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Calm isn’t quite the right word. Peace? Yes, I’m at peace. The people were presented with two diametrically opposed philosophies. To employ a sports phrase, our side, “left it all on the field.” We highlighted the plans, failures, illegalities, and abuses of the statist. Where the major media failed, we stepped in. We countered utopian platitudes with facts, and answered entitlements with opportunity. After hundreds of columns, endless hours writing and researching when I should have been resting to meet the demands of life on the road, countless conversations with friends and family, and a multitude of prayers for my country, there was nothing left, save for the people to decide. And they did.
Mitt Romney is a sterling man who loves our country. I have no ill words or thoughts for him, and no Monday morning quarterbacking. He made the best calls he could while in the arena, under the white hot lights of scrutiny from friend and foe alike. He didn’t need the stress, the hassle, or the expense of running for office and could have easily retired and waved at the world as it passed by. But he put a personal stake in the future of America, and for that I am grateful. But he was outnumbered. We all were outnumbered.
My mistake, and the mistake of a great many of us on the right, was to think that a majority of Americans still believed in the country as it was founded. They don’t. The sacrifices of men at Valley Forge, on the beach at Normandy, or landing at Inchon, were all washed away on election day, leaving only the stark warning of Benjamin Franklin that, “Only a virtuous people are capable of freedom. As nations become corrupt and vicious, they have more need of masters.”
They will get their masters. On the night of the election, a young man wearing a mask walked into a convenience store in Warren, Ohio, pointed a gun at a customer and robbed him before pointing the gun at the clerk and admonishing him to,”Vote for Obama.” These are the people who carried the election. Meanwhile, in Detroit, eight-time convicted felon and lifelong Democrat Brian Banks was elected as State Representative for the 1st District. Good. He’s a credit to the constituency that elected him. May they all enjoy the hell they have created.
As the days and weeks pass, we on the right will examine what happened and be told what should be done next. Some have suggested we change our messaging, on immigration for example, hinting (though not coming out and saying) that an insistence on securing the nation’s borders, or a resistance to rewarding the breaking of our laws, alienates the Hispanic vote. Let them put action to words then, and move to the border towns I travel to, and sleep with the doors as unsecured as the border. For we already have a pretty good idea what happens when we suggest watered down liberal ideas and policies, don’t we?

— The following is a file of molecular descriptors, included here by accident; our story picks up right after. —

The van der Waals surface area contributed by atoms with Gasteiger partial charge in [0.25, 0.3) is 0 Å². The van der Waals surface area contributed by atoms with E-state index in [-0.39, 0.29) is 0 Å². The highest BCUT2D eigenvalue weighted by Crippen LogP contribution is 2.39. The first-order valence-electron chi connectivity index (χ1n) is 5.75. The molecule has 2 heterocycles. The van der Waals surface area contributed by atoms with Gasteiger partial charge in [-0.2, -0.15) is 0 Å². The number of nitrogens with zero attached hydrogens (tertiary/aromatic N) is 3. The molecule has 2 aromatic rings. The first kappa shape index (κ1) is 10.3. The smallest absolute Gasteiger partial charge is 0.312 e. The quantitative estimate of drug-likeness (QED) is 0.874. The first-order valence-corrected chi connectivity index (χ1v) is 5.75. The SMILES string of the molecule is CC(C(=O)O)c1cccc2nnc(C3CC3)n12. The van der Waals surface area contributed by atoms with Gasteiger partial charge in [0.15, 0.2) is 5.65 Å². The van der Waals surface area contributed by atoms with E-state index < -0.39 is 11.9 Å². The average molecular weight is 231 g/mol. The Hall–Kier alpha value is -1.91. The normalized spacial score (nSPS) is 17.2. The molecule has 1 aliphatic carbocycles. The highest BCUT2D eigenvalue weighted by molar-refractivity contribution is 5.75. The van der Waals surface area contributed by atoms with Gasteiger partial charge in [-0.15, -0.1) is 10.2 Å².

We suggest amnesty and they offer in-state tuition. We offer in-state tuition and they offer free education. On social issues, it’s the same. It was demanded that we give public approbation to private behaviors, and when we try to accommodate those demands, the demands only increase. Hence, the progression from civil unions to same-sex marriage, which progression will not stop, I suppose, until people start marrying aardvarks. We now have a majority of people who vote their biological plumbing, and on the basis of which party can produce the niftiest incarnation of Santa Claus. We can’t out-liberal the liberals.
So what to do? For me, there are two answers, one intimate and the other public. On an intimate level, to people I know personally who supported this man, my message is simple: good luck. In the words, of Samuel Adams, I will not seek, “… your counsel or your arms. Crouch down and lick the hands which feed you. May your chains set lightly upon you, and may posterity forget that you were our countrymen.” May you enjoy your rendezvous with the government functionary who will weigh your age and health against the expense of whatever medical procedure you will need. You earned it. But my children and grandchildren didn’t earn it, yet you’ve foisted that awful and ghastly fate on them as well. For that, you have my undying contempt.
On a public level, recognizing with shame that it is my generation that has consigned a great country to darkness and servitude, I can only continue the fight. At some point, events will run their course. The currency will be devalued into meaninglessness by repeated mass printings, the debt will be called, the loot which the takers now demand will dry up, and the country will implode. Perhaps out of the ashes, a few voices will be heard reminding all that it didn’t have to be like this. It is my hope that Ricochet will be among those voices, and that mine will be among yours.
Though this generation is lost, the fight continues for the next, or the one after that. As long as I have a voice, I will be using it to remind everyone that it didn’t have to be this way. Recalling Winston Churchill’s remark that, “I like a man who grins when he fights,” I look forward to engaging along side the rest of you. And as my friend Alphonse says, “May God bless da hell outta you.”